I wouldn’t necessarily say that 2021 is the year of Egypt, but it is the year of manufacturing. The government has taken several measures that have really positively impacted factories and the companies that own them such as cutting gas prices and tariffs.

If I had to switch and cover another industry it would be real estate. The dynamics are close to those of manufacturing since they’re also impacted by global trends. I also feel like these kinds of sectors are the most exciting.

The last great thing I watched was Snowpiercer. It’s not the best show ever, but it came at a time where I needed something to get me through studying for my CFA level 2. It did the trick and I now feel it has a sentimental value to me [laughs].

The last great thing I read was Confessions of an Economic Hit Man by John Perkins. It’s definitely one of the best books I’ve ever picked up. It’s so shocking that at first I thought it was completely fictional and none of this could ever happen, but when he mentioned names some connections began to form. It’s a book that really shows that our field isn’t always based on demand and supply like they say and that other factors are often in control.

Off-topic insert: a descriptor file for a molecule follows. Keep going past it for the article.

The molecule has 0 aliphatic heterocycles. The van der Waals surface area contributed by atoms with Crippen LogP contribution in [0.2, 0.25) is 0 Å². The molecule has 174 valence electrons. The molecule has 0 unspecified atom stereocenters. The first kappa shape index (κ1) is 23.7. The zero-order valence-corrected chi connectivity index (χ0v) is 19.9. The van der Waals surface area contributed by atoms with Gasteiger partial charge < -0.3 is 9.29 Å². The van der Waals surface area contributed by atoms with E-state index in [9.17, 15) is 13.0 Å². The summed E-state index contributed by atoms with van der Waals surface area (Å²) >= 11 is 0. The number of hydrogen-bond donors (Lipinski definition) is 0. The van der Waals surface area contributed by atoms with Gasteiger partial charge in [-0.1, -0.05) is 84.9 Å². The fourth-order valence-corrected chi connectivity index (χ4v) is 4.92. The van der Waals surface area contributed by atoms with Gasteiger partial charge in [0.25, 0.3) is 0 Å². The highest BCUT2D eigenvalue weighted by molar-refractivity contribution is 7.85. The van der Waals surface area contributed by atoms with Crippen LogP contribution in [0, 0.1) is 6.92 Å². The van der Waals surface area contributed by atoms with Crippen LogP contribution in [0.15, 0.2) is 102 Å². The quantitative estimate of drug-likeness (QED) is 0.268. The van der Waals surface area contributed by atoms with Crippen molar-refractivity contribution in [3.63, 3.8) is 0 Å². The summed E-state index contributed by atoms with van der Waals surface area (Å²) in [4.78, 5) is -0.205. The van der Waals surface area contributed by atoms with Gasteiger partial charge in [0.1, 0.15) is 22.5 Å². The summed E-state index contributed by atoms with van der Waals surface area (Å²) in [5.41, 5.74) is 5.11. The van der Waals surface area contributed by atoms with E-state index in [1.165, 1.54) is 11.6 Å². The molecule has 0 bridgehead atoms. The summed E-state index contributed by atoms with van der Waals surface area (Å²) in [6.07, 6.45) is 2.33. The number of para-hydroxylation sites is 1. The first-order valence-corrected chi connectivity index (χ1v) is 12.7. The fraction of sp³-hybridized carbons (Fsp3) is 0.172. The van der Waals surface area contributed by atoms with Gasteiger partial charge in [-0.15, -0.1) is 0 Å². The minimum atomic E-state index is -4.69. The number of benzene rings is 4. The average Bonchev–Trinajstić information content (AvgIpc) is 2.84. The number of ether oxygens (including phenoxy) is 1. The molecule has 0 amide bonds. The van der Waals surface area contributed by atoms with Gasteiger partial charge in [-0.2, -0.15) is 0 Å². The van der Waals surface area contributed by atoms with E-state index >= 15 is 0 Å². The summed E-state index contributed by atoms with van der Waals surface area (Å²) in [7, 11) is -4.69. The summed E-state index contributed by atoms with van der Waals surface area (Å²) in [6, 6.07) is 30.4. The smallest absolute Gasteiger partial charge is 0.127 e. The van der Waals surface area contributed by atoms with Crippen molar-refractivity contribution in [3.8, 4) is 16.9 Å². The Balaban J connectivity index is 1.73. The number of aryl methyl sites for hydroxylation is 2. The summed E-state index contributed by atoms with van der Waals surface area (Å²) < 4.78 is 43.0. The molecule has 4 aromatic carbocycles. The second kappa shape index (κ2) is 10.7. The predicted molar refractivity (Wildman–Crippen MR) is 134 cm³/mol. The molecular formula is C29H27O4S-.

When I’m not working, I like to play video games. FIFA especially is my special way to relax and lose some time. I also work out quite a bit. I run, play football, and have started to enjoy paddle tennis as well.

The EGX30 fell 1.5% at today’s close on turnover of EGP 1.23 bn (1.4% below the 90-day average). Foreign investors were net sellers. The index is down 6.7% YTD.

In the green: MM Group (+2.4%) and Orascom Development Egypt (+1.1%).

In the red: GB Auto (-3.3%), Export Development Bank Egypt (-3.1%) and AMOC (-2.8%).


Enterprise Explains: Entering the BTC mines (Part II)

Entering the BTC mines- Part II: Grab your pickaxe. In the first part of this explainer last week, we explored some of the foundational concepts of the bitcoin network: blockchain, cryptography and “consensus algorithms.” This week, we bring all of this together to explain what it means to “mine” a bitcoin.

Step 1: Find yourself a computer. A very powerful computer. We’re not talking about a MacBook Pro here. We’re talking about a computer the size of a warehouse. This mine (watch, runtime: 5:08), one of the largest in the US, features 1800 servers that can produce about seven bitcoins per day. That’s almost USD 240k of BTC at today’s market price.